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Atlanta, GA, United States

Robins L.R.,Finnegan Henderson Farabow Garrett & Dunner
ACS Symposium Series | Year: 2010

Prior to examining the selection of a brand, it is essential to clarify that there is a difference between a "brand" and a "trademark." It is correct to say that "a trademark is always a brand, but a brand is not always a trademark," but that is an oversimplification. The distinction between "brand" and "trademark" is a legal one. The "brand" is the name, symbol, phrase or combination of them that the merchant uses to identify its product or service. The "trademark" is the legally recognized and protected aspect of the brand. Sometimes we substitute the term "service mark" for "trademark" when the mark is used in connection with services rather than goods. Legally, trademarks and service marks are treated the same. An example should help clarify the distinction. Suppose you purchased the domain name "chemicals.com" and used it in connection with a site that sold and/or provided information regarding industrial chemicals. Your use of the name "chemicals.com" would almost certainly be considered merely descriptive or generic, would not be recognized as a legally protected trademark and could not be enforced under the trademark laws against another party using the same or a similar term. But that is not to say that the brand is without value. The exclusivity ensured by the current domain name system could render "chemicals.com" an extremely valuable "brand.". © 2010 American Chemical Society. Source


Murphy A.,Finnegan Henderson Farabow Garrett & Dunner | Stramiello M.,Finnegan Henderson Farabow Garrett & Dunner | Lewis S.,Finnegan Henderson Farabow Garrett & Dunner | Irving T.,Finnegan Henderson Farabow Garrett & Dunner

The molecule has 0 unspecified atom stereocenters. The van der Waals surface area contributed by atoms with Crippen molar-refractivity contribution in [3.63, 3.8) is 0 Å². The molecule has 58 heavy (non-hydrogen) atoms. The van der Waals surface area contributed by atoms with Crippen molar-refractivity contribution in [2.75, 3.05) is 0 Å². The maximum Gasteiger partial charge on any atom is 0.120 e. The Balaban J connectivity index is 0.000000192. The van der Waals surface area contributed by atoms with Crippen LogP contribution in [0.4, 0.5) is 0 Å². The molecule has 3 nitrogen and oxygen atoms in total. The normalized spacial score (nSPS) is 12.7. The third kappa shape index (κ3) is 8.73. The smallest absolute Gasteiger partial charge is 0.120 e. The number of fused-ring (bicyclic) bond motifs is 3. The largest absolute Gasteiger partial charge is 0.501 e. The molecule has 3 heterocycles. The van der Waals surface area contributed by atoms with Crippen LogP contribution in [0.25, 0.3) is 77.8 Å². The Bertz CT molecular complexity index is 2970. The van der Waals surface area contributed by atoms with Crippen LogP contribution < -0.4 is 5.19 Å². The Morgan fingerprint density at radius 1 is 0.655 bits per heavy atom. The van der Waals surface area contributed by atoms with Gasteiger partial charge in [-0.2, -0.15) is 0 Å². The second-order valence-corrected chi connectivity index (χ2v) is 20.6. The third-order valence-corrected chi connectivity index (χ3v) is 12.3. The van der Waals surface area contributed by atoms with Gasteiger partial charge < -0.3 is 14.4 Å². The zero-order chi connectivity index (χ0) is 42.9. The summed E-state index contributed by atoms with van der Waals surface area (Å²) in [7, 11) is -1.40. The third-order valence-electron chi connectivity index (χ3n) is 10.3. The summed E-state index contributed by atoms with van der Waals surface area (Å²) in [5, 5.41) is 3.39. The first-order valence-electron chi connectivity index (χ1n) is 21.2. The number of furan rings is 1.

Cold Spring Harbor Perspectives in Biology | Year: 2015

This review introduces patents and trade secrets, the two mechanisms that U.S. law provides inventors to protect their inventions. These mechanisms are mutually exclusive: One demands disclosure and the other calls for concealment. Many biotechnology innovators opt for patents, which grant legal, time-limited monopolies to eligible inventions. To obtain a patent in the United States, an invention must be useful to the public and made or altered by the hand of man. It must then clear the hurdles of noveltyand nonobviousness. If an invention can do that, obtaining a patent becomes a matter of form: Who qualifies as an inventor? Does the application demonstrate possession, stake a clear claim to the protection sought, and enable “ordinary” colleagues to replicate it? Has the inventor purposely withheld anything? This review addresses each of these hurdles as they apply to biotech inventions. © 2015, Cold Spring Harbor Laboratory Press; all rights reserved. Source


Murphy A.,Finnegan Henderson Farabow Garrett & Dunner | Stramiello M.,Finnegan Henderson Farabow Garrett & Dunner | Stroud J.,Finnegan Henderson Farabow Garrett & Dunner | Lewis S.,Finnegan Henderson Farabow Garrett & Dunner | Irving T.,Finnegan Henderson Farabow Garrett & Dunner
Cold Spring Harbor Perspectives in Medicine | Year: 2015

This review introduces the America Invents Act (AlA), a comprehensive reform of U.S. law on patentability and patent enforceability that Congress enacted in 2011. The AlA’s most publicized change transforms the United States from a “first-to-invent” system to a “first-inventor-to-file” regime, bringing U.S. patent law more in line with the patent systems of nearly every other industrialized country in the world. This new system requires small companies and independent inventors to toe the line against larger competitors in what many have called a “race to the patent office.” But a closer look at the AlA reveals several opportunities for smaller entities that may even the playing field, particularly for innovators in the biotech sector. This article addresses changes that the AlA brings to U.S. patent law, keeping an eye toward issues relevant to biotech companies. © 2015 Cold Spring Harbor Laboratory Press; all rights reserved. Source

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